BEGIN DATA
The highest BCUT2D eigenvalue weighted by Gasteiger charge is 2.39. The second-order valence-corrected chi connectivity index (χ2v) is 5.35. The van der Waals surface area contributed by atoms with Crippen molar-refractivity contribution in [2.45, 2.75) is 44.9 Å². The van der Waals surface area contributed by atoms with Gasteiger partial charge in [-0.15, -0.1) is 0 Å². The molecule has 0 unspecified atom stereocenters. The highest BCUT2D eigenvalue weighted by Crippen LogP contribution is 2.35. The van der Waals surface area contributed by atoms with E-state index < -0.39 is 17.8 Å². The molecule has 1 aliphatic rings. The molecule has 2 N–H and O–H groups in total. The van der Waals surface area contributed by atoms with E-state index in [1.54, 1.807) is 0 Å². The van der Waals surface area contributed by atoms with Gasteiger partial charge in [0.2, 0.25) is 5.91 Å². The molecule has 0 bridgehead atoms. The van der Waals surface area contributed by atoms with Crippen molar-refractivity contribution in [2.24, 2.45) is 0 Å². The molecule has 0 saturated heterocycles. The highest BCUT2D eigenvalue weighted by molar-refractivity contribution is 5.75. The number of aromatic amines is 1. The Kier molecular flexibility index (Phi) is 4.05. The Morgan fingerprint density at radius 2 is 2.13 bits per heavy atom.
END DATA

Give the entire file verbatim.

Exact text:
The highest BCUT2D eigenvalue weighted by Gasteiger charge is 2.39. The second-order valence-corrected chi connectivity index (χ2v) is 5.35. The van der Waals surface area contributed by atoms with Crippen molar-refractivity contribution in [2.45, 2.75) is 44.9 Å². The van der Waals surface area contributed by atoms with Gasteiger partial charge in [-0.15, -0.1) is 0 Å². The molecule has 0 unspecified atom stereocenters. The highest BCUT2D eigenvalue weighted by Crippen LogP contribution is 2.35. The van der Waals surface area contributed by atoms with E-state index < -0.39 is 17.8 Å². The molecule has 1 aliphatic rings. The molecule has 2 N–H and O–H groups in total. The van der Waals surface area contributed by atoms with E-state index in [1.54, 1.807) is 0 Å². The van der Waals surface area contributed by atoms with Gasteiger partial charge in [0.2, 0.25) is 5.91 Å². The molecule has 0 bridgehead atoms. The van der Waals surface area contributed by atoms with Crippen molar-refractivity contribution in [2.24, 2.45) is 0 Å². The molecule has 0 saturated heterocycles. The highest BCUT2D eigenvalue weighted by molar-refractivity contribution is 5.75. The number of aromatic amines is 1. The Kier molecular flexibility index (Phi) is 4.05. The Morgan fingerprint density at radius 2 is 2.13 bits per heavy atom.